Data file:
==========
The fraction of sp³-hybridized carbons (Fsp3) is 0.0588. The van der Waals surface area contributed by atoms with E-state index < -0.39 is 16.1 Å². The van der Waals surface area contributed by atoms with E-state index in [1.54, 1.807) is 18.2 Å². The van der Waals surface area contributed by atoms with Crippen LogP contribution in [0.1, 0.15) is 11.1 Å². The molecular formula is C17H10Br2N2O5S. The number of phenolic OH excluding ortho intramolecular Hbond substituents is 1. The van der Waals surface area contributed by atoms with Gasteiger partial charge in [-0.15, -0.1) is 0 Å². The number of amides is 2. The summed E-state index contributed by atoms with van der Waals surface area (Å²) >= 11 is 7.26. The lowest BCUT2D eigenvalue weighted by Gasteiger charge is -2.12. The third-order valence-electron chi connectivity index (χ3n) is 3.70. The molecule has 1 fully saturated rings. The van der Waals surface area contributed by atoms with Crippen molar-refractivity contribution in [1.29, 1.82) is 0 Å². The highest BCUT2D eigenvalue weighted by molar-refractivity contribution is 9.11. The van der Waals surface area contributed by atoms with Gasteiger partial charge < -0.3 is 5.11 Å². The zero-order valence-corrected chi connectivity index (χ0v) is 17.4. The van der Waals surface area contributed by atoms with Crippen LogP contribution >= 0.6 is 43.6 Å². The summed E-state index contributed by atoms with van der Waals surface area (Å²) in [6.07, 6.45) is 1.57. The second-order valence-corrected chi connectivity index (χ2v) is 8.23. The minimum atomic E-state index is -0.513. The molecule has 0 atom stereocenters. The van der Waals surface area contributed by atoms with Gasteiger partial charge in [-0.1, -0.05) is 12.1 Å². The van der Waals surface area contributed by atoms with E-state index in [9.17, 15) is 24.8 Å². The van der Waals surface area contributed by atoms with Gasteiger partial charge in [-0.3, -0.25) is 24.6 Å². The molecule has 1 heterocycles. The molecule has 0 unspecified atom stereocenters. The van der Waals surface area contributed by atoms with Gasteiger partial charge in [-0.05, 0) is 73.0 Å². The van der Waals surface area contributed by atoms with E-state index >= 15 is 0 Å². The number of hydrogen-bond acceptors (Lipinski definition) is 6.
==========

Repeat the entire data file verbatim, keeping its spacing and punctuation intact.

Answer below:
The fraction of sp³-hybridized carbons (Fsp3) is 0.0588. The van der Waals surface area contributed by atoms with E-state index < -0.39 is 16.1 Å². The van der Waals surface area contributed by atoms with E-state index in [1.54, 1.807) is 18.2 Å². The van der Waals surface area contributed by atoms with Crippen LogP contribution in [0.1, 0.15) is 11.1 Å². The molecular formula is C17H10Br2N2O5S. The number of phenolic OH excluding ortho intramolecular Hbond substituents is 1. The van der Waals surface area contributed by atoms with Gasteiger partial charge in [-0.15, -0.1) is 0 Å². The number of amides is 2. The summed E-state index contributed by atoms with van der Waals surface area (Å²) >= 11 is 7.26. The lowest BCUT2D eigenvalue weighted by Gasteiger charge is -2.12. The third-order valence-electron chi connectivity index (χ3n) is 3.70. The molecule has 1 fully saturated rings. The van der Waals surface area contributed by atoms with Crippen molar-refractivity contribution in [1.29, 1.82) is 0 Å². The highest BCUT2D eigenvalue weighted by molar-refractivity contribution is 9.11. The van der Waals surface area contributed by atoms with Gasteiger partial charge < -0.3 is 5.11 Å². The zero-order valence-corrected chi connectivity index (χ0v) is 17.4. The van der Waals surface area contributed by atoms with Crippen LogP contribution >= 0.6 is 43.6 Å². The summed E-state index contributed by atoms with van der Waals surface area (Å²) in [6.07, 6.45) is 1.57. The second-order valence-corrected chi connectivity index (χ2v) is 8.23. The minimum atomic E-state index is -0.513. The molecule has 0 atom stereocenters. The van der Waals surface area contributed by atoms with Gasteiger partial charge in [-0.1, -0.05) is 12.1 Å². The van der Waals surface area contributed by atoms with E-state index in [9.17, 15) is 24.8 Å². The van der Waals surface area contributed by atoms with Gasteiger partial charge in [-0.3, -0.25) is 24.6 Å². The molecule has 1 heterocycles. The molecule has 0 unspecified atom stereocenters. The van der Waals surface area contributed by atoms with Gasteiger partial charge in [-0.05, 0) is 73.0 Å². The van der Waals surface area contributed by atoms with E-state index >= 15 is 0 Å². The number of hydrogen-bond acceptors (Lipinski definition) is 6.